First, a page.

What strikes you when first confronted by Angels Unawares on the plaza of the Cathedral of Our Lady of the Angels is the weight of the thing. Timothy Schmalz’s bronze sculpture, 20-feet long and 12 feet high, weighs 3.8 tons and looks every ounce of it.
Solid, almost blocky, it appears lacking in subtlety and any discernible method of moving it, so much so that a likely first impression is, “How did that get here?”
But spend a moment, and the dark block quickly reveals itself; softening, splintering into a global collection of people packed aboard a simple raft. Call them immigrants or refugees, they comprise a range of races and nationalities, circumstances, and time periods, their faces reflecting the anxiety and fear that results when one’s humanity has been reduced to the “other.”
And just as suddenly, first impressions give way to realizations that here, Los Angeles, named after angels and reputed to be among the world’s most diverse cities, is the most natural place for “Angels” to land.
Archbishop José Gomez told Angelus that it is “fitting” that the North American casting of the sculpture has come to Los Angeles first….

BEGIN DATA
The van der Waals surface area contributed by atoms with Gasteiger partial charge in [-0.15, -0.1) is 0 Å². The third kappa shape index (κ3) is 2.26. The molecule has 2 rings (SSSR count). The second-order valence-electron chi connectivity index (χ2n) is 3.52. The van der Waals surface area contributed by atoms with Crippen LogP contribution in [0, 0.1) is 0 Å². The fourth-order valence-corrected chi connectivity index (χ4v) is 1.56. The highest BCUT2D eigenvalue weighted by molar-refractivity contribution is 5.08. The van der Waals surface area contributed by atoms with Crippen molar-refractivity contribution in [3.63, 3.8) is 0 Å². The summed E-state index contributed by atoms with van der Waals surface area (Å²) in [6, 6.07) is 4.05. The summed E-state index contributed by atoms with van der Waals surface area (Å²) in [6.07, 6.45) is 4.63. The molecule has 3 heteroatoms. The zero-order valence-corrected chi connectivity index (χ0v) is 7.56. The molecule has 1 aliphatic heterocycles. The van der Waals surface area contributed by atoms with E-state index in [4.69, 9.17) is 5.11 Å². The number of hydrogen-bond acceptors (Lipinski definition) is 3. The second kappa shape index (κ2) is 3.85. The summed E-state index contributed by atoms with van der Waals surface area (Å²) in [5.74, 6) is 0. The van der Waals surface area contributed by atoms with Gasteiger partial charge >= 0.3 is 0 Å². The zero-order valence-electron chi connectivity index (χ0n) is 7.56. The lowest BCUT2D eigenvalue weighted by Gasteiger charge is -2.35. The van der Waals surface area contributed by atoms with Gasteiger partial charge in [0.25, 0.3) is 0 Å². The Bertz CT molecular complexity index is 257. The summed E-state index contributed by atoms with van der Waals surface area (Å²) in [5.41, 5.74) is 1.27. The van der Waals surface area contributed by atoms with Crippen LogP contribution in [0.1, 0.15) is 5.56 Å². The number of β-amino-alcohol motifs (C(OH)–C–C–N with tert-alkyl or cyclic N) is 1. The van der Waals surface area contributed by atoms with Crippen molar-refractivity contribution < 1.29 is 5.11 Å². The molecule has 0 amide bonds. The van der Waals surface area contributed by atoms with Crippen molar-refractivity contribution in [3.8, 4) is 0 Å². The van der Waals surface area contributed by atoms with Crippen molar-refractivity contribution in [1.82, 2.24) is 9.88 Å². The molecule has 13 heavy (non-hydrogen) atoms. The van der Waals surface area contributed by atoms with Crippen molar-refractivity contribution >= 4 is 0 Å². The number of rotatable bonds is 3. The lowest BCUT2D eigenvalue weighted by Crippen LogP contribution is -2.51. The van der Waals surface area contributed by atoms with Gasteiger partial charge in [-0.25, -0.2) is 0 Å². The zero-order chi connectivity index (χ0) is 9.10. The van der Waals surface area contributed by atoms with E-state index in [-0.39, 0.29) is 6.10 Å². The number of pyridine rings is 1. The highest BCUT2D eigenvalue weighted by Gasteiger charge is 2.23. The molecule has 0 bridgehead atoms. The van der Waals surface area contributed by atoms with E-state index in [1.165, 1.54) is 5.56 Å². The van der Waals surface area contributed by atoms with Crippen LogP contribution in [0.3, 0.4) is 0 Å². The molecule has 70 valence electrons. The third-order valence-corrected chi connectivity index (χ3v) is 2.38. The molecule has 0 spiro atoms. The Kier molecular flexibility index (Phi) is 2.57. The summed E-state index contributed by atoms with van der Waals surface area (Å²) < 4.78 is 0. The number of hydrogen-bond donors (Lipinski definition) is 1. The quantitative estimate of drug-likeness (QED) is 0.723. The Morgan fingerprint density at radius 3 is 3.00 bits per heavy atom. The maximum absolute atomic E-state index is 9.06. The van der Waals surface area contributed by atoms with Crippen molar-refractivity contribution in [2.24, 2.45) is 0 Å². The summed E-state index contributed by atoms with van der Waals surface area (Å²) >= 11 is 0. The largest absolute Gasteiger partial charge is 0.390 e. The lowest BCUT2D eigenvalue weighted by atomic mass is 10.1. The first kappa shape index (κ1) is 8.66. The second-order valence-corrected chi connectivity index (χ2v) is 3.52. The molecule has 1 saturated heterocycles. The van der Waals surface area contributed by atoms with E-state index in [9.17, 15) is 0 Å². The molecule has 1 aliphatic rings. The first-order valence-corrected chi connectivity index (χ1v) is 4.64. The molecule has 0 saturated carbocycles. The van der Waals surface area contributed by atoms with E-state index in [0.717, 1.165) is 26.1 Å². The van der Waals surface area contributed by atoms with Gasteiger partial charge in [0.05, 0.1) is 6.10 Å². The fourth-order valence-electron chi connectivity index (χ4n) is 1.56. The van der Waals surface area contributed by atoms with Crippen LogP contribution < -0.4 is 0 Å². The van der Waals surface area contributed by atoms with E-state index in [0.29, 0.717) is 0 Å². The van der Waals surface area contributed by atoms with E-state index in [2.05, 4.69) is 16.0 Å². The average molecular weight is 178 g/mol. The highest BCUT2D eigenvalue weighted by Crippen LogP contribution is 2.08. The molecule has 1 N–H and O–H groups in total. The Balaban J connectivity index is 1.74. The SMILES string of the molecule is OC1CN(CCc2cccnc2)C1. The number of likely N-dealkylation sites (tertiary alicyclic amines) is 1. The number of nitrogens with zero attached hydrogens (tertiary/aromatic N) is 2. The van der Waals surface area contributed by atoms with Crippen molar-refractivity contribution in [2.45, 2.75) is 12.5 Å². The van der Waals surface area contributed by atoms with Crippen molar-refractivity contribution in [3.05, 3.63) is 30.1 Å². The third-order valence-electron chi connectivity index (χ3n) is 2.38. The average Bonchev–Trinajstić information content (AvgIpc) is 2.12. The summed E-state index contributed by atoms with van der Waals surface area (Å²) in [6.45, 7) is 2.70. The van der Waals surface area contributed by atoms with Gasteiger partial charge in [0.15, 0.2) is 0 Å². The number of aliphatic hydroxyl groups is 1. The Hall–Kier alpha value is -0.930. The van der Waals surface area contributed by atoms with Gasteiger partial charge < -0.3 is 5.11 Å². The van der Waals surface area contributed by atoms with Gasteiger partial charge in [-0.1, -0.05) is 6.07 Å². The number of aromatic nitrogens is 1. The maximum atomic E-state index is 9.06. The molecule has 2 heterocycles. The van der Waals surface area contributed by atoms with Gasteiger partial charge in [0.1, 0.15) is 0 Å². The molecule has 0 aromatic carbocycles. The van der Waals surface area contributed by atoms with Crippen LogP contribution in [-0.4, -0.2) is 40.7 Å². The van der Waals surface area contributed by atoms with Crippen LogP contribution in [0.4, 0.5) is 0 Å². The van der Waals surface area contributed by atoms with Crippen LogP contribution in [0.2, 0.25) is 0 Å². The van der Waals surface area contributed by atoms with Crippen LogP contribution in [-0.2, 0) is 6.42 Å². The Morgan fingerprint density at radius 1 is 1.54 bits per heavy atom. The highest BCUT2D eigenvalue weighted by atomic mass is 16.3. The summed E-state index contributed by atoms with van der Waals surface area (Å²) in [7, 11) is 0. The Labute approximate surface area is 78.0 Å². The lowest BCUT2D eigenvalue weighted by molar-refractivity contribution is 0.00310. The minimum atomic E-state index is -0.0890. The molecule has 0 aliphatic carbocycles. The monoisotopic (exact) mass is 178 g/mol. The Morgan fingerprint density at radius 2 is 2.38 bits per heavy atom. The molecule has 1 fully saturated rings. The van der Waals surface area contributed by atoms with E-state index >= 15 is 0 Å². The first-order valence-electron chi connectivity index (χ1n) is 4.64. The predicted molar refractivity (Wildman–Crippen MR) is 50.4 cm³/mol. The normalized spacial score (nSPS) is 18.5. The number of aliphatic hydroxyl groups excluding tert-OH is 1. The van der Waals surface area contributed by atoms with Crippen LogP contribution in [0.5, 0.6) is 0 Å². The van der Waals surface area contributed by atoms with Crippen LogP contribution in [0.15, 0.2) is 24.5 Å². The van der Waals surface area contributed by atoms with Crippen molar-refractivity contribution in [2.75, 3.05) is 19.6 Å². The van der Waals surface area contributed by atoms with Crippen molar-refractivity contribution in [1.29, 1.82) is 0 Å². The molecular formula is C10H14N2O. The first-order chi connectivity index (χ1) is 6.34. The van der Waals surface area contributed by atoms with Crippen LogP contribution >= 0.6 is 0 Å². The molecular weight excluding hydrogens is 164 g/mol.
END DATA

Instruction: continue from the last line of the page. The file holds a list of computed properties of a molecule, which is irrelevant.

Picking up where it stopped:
Himself an immigrant to the U.S., the Mexican-born archbishop recalled the local Church’s role in providing a safe haven for Catholics escaping the anticlerical violence of the Mexican Revolution in the 1920s, and its continued efforts to welcome refugees and migrants up to today.
The first iteration of the statue was unveiled Sept. 29, 2019, at St. Peter’s Square in Rome — where it will remain indefinitely — during the 105th World Migrant and Refugee Day….
Angels Unawares will remain at the cathedral until arrangements are made for its transport to the Catholic University of America in Washington, D.C. The statue will visit other cities and, there is a possibility that, one day, it will return to Los Angeles….
The above comes from an Aug. 28 story in Angelus News.